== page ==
NYC_Guy wrote:You are missing IJS, which I use to tilt a fair amount to small cap value in my equity portfolio. Having looked at the various ETFs (including how "small" the underlying index is, ER, tax efficiency and size/liquidity of trading), I concluded that IJS was the best for me. On the other hand, I use VXUS for my international ETF. I do think investors that tilt and use ETFs should be considering, at a minimum, all of the Blackrock and Vanguard choices. ER, tax efficiency, index and liquidity all matter.
IJS tracks the same index as VIOV and the expense ratio for VIOV is 5 bp lower. For the purpose of looking at the cost of holding small cap value in taxable, there isn't really a need to look at IJS individually, although size/liquidity of trading can still be a consideration in choosing one over the other. VIOV still has a low bid/ask spread due to the ability to arbitrage with IJS despite having a far lower daily volume.

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Re: Getting deeper small-cap value exposure in taxable is almost free

Post by NYC_Guy » Mon Mar 13, 2017 8:23 pm

VIOV is just too small. I have a significant amount in IJS, so the 5 bps is noticeable to me (over $1000 per year). But my position in IJS (if it were in VIOV) would be equal to nearly a full day of VIOV's volume. I'm willing to pay a small premium to have a much deeper pool. And yes, I know the arbs can keep things balanced. But if I need to TLH small cap -- and my guess is that I will with respect to my more recent purchases -- I don't want to get crappy execution because arbs are eating my lunch.

Thus, I think ER, liquidity, tax efficiency and index all matter. VIOV and IJS are identical on index (assuming no tracking error). But IJS's liquidity and tax efficiency > ER difference (for me). But don't think I'm not waiting for Blackrock to match the 20bp of VIOV...

On the other hand VXUS >> IXUS (for me).

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Re: Getting deeper small-cap value exposure in taxable is almost free

Post by Lieutenant.Columbo » Mon Mar 13, 2017 8:52 pm

NYC_Guy wrote:...IJS's liquidity and tax efficiency > ER difference (for me). But don't think I'm not waiting for Blackrock to match the 20bp of VIOV...
NYC_Guy,
IJS essentially owns the S&P SmallCap 600 Value Index market, what incentive does Blackrock have to lower its ER?
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Re: Getting deeper small-cap value exposure in taxable is almost free

Post by NYC_Guy » Mon Mar 13, 2017 9:05 pm

Lieutenant.Columbo wrote:
NYC_Guy wrote:...IJS's liquidity and tax efficiency > ER difference (for me). But don't think I'm not waiting for Blackrock to match the 20bp of VIOV...
NYC_Guy,
IJS essentially owns the S&P SmallCap 600 Value Index market, what incentive does Blackrock have to lower its ER?
Hope springs eternal.

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Re: Getting deeper small-cap value exposure in taxable is almost free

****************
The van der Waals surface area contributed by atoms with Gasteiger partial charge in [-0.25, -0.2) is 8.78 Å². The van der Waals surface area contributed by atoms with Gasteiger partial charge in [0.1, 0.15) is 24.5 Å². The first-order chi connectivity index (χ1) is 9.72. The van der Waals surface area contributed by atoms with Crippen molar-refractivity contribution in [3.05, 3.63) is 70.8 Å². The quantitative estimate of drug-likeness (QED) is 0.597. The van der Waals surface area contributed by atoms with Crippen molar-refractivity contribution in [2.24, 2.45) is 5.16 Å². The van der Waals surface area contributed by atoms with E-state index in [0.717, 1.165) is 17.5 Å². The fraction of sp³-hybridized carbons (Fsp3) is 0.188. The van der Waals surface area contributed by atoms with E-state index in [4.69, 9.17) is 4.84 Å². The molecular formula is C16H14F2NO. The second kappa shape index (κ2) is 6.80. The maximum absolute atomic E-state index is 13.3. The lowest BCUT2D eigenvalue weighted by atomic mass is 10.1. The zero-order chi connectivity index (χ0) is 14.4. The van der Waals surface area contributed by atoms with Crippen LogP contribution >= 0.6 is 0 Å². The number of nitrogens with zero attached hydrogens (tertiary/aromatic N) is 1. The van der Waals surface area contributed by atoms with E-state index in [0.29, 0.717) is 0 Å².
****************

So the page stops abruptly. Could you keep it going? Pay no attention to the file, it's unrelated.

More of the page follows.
Post by Theoretical » Mon Mar 13, 2017 9:18 pm

They've cut the core funds and the smart betas rather drastically of late. It's not crazy to hope.

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Re: Getting deeper small-cap value exposure in taxable is almost free

Post by neurosphere » Mon Oct 09, 2017 5:55 pm

NYC_Guy wrote:
Mon Mar 13, 2017 8:23 pm
VIOV is just too small. I have a significant amount in IJS, so the 5 bps is noticeable to me (over $1000 per year). But my position in IJS (if it were in VIOV) would be equal to nearly a full day of VIOV's volume. I'm willing to pay a small premium to have a much deeper pool. And yes, I know the arbs can keep things balanced. But if I need to TLH small cap -- and my guess is that I will with respect to my more recent purchases -- I don't want to get crappy execution because arbs are eating my lunch.

Thus, I think ER, liquidity, tax efficiency and index all matter. VIOV and IJS are identical on index (assuming no tracking error). But IJS's liquidity and tax efficiency > ER difference (for me).
Hi NYC_Guy, I realize this thread is 7 months old. But I was digging into some SCV ETF data. I hold SLYV, VIOV, and IJS, in various accounts, for various reasons which make sense to me. SLYV tracks the same index as the other two, no?

SLYV has an ER of 0.15%, 10 basis points lower than IJS. Also, the volume (56,000) and assets ($1B) of SLYV are both higher than VIOV.

I'm wondering if SLYV can't entice you with a 10 basis point savings over IJS, if VIOV (with only a 5 bps savings) does not?

If I've done the math correctly, it seems you have $1.6MM in SCV? Perhaps an annual savings of $1600 (10 basis points) doesn't mean much, in that situation, if you don't get good execution on TLH your entire position. :D
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Re: Getting deeper small-cap value exposure in taxable is almost free

Post by Doc » Mon Oct 09, 2017 6:45 pm

@neurosphere

I think the issue is trading volume. You need to look at level 2 quotes during market hours to get a good feeling for trading cost. I'm a relatively modest ETF trader but 15000 shares average is pretty small. I would probably move the market if I wanted to liquidate our SCV in one day if it was in VIOV.
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Re: Getting deeper small-cap value exposure in taxable is almost free